- Associated Press - Tuesday, May 20, 2014

CARSON CITY, Nev. (AP) - Nevada cut ties Tuesday with the operator of the state’s problem-plagued health insurance exchange and will partner with the federal government for enrollments in the upcoming year.

Members of the Silver State Health Insurance Exchange Board said they have lost confidence in Xerox Corp.’s ability to fix myriad problems with Nevada’s online web portal, Nevada Health Link, in time for the next open enrollment period that begins Nov. 15. They are unwilling to give it another year to work out the bugs, board members said.

Oregon in April became the first to scrap its state-run website and join the federal exchange. Earlier this month, Massachusetts agreed to purchase software from other states’ programs while laying the groundwork to switch to the federal health care marketplace if necessary.

Nevada’s board voted unanimously to become a “state supported” exchange for 2015. Nevada will retain its status as a state-based exchange, but it will allow the federal government to determine eligibility and enrollment functions.

Remaining a state-based exchange means the exchange can keep monthly fees charged to policies to fund operating expenses. In April the board agreed to increase the monthly fee for a medical policy purchased through the exchange to $13, up from the current rate of $4.95. The board may consider whether it can reduce the increase because the federal government will assume some responsibilities.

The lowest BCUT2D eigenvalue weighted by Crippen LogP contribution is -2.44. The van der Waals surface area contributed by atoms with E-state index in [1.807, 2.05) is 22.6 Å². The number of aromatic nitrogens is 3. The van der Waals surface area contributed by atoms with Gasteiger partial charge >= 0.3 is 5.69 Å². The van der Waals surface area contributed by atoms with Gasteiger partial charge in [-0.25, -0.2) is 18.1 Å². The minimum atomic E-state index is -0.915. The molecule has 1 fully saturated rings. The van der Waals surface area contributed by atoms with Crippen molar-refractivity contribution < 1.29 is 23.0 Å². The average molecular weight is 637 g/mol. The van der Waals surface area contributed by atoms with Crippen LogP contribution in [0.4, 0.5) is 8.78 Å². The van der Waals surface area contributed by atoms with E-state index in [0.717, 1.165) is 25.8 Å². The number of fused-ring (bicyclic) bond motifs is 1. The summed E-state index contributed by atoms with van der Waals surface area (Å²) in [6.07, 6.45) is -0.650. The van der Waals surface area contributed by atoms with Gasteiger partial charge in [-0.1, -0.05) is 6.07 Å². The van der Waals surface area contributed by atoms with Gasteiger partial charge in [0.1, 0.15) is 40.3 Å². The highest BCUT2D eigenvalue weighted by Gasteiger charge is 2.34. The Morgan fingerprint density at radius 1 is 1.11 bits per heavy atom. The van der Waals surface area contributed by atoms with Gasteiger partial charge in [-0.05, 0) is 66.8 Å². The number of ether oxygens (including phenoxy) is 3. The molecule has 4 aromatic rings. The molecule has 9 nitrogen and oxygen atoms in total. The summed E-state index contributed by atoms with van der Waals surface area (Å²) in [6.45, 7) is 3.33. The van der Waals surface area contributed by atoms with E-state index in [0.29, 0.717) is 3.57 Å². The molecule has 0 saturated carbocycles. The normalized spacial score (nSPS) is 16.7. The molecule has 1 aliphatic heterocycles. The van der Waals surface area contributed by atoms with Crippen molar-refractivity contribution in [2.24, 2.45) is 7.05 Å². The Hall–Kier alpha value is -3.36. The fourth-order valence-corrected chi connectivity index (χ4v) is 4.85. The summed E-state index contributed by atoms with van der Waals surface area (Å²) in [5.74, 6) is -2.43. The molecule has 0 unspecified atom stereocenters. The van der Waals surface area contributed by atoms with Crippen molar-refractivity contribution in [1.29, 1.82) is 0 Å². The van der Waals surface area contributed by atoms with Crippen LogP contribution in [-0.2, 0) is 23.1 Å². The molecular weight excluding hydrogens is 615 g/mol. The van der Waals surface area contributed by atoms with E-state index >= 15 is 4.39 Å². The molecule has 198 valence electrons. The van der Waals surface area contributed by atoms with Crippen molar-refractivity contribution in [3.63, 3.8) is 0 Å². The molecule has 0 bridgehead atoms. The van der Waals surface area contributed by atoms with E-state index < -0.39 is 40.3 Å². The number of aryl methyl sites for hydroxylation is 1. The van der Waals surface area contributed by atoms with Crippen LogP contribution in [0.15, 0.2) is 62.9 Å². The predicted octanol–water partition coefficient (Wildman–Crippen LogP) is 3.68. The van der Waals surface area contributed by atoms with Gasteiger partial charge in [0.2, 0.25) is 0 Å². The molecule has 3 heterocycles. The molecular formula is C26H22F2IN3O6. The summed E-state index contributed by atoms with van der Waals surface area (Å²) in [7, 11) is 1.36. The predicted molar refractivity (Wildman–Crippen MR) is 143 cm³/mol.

Consumers will still access the exchange through Nevada Health Link, officials said.

In the meantime, the state will research and solicit bids to consider adopting a program successfully working in another state, an option that could prove costly, with estimates ranging from $40 million to $70 million.

Xerox has come under mounting criticism for ongoing computer errors, as well as billing and enrollment problems, since the system went live Oct. 1. Consumers, carriers and state officials have grown increasingly frustrated by complaints.

A class-action lawsuit was filed in Las Vegas on behalf of hundreds of consumers who claim they paid for coverage they did not receive and have since been hit with big medical bills.

“There are a lot of things that are imperfect, but the current system is intolerable,” Lynn Etkins, vice chairwoman of the seven-member board, said minutes before Tuesday’s vote.

Board member Marie Kerr agreed. “We’ve seen so many broken promises from Xerox that they are not credible,” she said.

State officials rejected other alternatives, such as allowing the federal government to take over all operations or hiring an outside project manager to oversee Xerox’s work to fix the current system.

A spokesman for Gov. Brian Sandoval said the board “was placed in the unfortunate position because Xerox has failed to perform its contractual duties.”

“The board made the best decision it could under these difficult circumstances,” spokesman Tyler Klimas said in an email.

The stop-gap measure to partner with the federal government, at least temporarily, came to light after interim exchange Director Steve Fisher, board Chairwoman Barbara Smith Campbell, and others met with officials from the U.S. Centers for Medicare and Medicaid Services last week in Washington, D.C.

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